Instruments of Divination in Africa: Works from the Collection of Rhonda Morgan Wilkerson, Ph.D.
January 10, 2020–July 4, 2021
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This special installation shows sculptures and other objects used by diviners in some Central and West African cultures.
Divination is a practice that enables people to communicate with their gods, ancestors, and spirits. By bridging the earthly and spiritual realm, divination enables these beings to provide counsel to the living, to identify the causes of evil and harm, to cure, and to protect.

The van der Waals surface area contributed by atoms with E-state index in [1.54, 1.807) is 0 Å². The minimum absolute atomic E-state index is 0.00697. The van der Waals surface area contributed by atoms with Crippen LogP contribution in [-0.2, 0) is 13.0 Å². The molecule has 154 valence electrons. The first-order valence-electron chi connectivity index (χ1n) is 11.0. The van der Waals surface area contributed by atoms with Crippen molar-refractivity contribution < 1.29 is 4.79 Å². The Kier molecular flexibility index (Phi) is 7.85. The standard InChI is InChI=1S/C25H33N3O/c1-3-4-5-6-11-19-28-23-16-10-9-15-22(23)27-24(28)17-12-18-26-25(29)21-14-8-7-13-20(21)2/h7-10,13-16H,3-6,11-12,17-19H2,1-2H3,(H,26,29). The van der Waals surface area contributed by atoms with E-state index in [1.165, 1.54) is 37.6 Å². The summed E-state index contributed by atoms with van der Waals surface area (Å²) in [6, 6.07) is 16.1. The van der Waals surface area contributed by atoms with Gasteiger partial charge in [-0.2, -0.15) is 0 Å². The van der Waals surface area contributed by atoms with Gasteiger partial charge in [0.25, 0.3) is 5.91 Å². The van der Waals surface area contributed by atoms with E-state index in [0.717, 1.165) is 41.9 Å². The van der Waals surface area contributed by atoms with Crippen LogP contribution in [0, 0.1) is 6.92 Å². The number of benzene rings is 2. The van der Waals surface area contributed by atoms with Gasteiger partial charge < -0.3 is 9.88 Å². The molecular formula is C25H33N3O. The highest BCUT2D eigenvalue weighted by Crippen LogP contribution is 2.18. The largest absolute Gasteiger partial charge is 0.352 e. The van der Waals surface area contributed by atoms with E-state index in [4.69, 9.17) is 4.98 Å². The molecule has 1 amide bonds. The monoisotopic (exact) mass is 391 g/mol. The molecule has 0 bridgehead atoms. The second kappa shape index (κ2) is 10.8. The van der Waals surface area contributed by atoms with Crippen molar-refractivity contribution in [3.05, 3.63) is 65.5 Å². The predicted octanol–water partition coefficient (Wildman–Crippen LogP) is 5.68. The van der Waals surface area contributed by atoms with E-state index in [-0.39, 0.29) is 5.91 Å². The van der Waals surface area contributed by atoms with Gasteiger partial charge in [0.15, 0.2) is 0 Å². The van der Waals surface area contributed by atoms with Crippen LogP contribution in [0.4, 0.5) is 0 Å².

Some instruments used in these rituals can be humble, others are fine sculptures of substantial aesthetic power. Some are figurative, some involve movement and manipulation. Some are purely visual, while others involve music and sound. The examples presented here can only hint at the full range of objects and practices across the African continent. All these objects would have been aids to the diviners themselves as they seek insights into the problems, concerns, and questions of their clients.
Image credit: Unidentified artist, Democratic Republic of Congo, Lobala culture, Miniature slit drum, early 20th century, wood, 20 x 8 in. Lent by Rhonda Morgan Wilkerson, Ph.D., L2019.28.9.